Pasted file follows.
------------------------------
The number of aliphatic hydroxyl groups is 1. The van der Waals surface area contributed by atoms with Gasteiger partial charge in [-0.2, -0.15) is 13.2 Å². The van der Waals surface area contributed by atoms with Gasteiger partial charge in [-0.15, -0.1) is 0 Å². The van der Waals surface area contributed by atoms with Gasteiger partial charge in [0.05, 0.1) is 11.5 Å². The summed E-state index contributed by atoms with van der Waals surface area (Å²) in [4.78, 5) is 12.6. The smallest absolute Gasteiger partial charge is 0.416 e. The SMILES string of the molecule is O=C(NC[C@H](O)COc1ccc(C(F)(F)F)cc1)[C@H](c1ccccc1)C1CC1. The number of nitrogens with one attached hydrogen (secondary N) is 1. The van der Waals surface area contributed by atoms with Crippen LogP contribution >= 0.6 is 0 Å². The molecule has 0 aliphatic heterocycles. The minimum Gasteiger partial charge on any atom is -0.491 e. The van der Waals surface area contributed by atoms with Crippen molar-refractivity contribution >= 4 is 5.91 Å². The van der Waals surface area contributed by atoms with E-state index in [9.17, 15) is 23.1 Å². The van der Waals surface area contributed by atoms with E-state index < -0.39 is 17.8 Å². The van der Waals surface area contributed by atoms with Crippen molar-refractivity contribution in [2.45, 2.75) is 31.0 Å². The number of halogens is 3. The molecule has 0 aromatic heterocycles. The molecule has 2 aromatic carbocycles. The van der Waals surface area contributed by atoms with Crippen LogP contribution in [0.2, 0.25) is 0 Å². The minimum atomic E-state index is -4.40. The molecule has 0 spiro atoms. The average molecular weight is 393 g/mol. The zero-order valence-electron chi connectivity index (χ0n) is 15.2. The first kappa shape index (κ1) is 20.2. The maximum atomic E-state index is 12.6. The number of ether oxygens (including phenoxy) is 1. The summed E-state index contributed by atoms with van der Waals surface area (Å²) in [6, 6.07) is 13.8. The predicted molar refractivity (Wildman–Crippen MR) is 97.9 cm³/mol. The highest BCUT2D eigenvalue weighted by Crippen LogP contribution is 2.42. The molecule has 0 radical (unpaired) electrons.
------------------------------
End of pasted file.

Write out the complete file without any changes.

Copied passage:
The number of aliphatic hydroxyl groups is 1. The van der Waals surface area contributed by atoms with Gasteiger partial charge in [-0.2, -0.15) is 13.2 Å². The van der Waals surface area contributed by atoms with Gasteiger partial charge in [-0.15, -0.1) is 0 Å². The van der Waals surface area contributed by atoms with Gasteiger partial charge in [0.05, 0.1) is 11.5 Å². The summed E-state index contributed by atoms with van der Waals surface area (Å²) in [4.78, 5) is 12.6. The smallest absolute Gasteiger partial charge is 0.416 e. The SMILES string of the molecule is O=C(NC[C@H](O)COc1ccc(C(F)(F)F)cc1)[C@H](c1ccccc1)C1CC1. The number of nitrogens with one attached hydrogen (secondary N) is 1. The van der Waals surface area contributed by atoms with Crippen LogP contribution >= 0.6 is 0 Å². The molecule has 0 aliphatic heterocycles. The minimum Gasteiger partial charge on any atom is -0.491 e. The van der Waals surface area contributed by atoms with Crippen molar-refractivity contribution >= 4 is 5.91 Å². The van der Waals surface area contributed by atoms with E-state index in [9.17, 15) is 23.1 Å². The van der Waals surface area contributed by atoms with E-state index < -0.39 is 17.8 Å². The van der Waals surface area contributed by atoms with Crippen molar-refractivity contribution in [2.45, 2.75) is 31.0 Å². The number of halogens is 3. The molecule has 0 aromatic heterocycles. The molecule has 2 aromatic carbocycles. The van der Waals surface area contributed by atoms with Crippen LogP contribution in [0.2, 0.25) is 0 Å². The minimum atomic E-state index is -4.40. The molecule has 0 spiro atoms. The average molecular weight is 393 g/mol. The zero-order valence-electron chi connectivity index (χ0n) is 15.2. The first kappa shape index (κ1) is 20.2. The maximum atomic E-state index is 12.6. The number of ether oxygens (including phenoxy) is 1. The summed E-state index contributed by atoms with van der Waals surface area (Å²) in [6, 6.07) is 13.8. The predicted molar refractivity (Wildman–Crippen MR) is 97.9 cm³/mol. The highest BCUT2D eigenvalue weighted by Crippen LogP contribution is 2.42. The molecule has 0 radical (unpaired) electrons.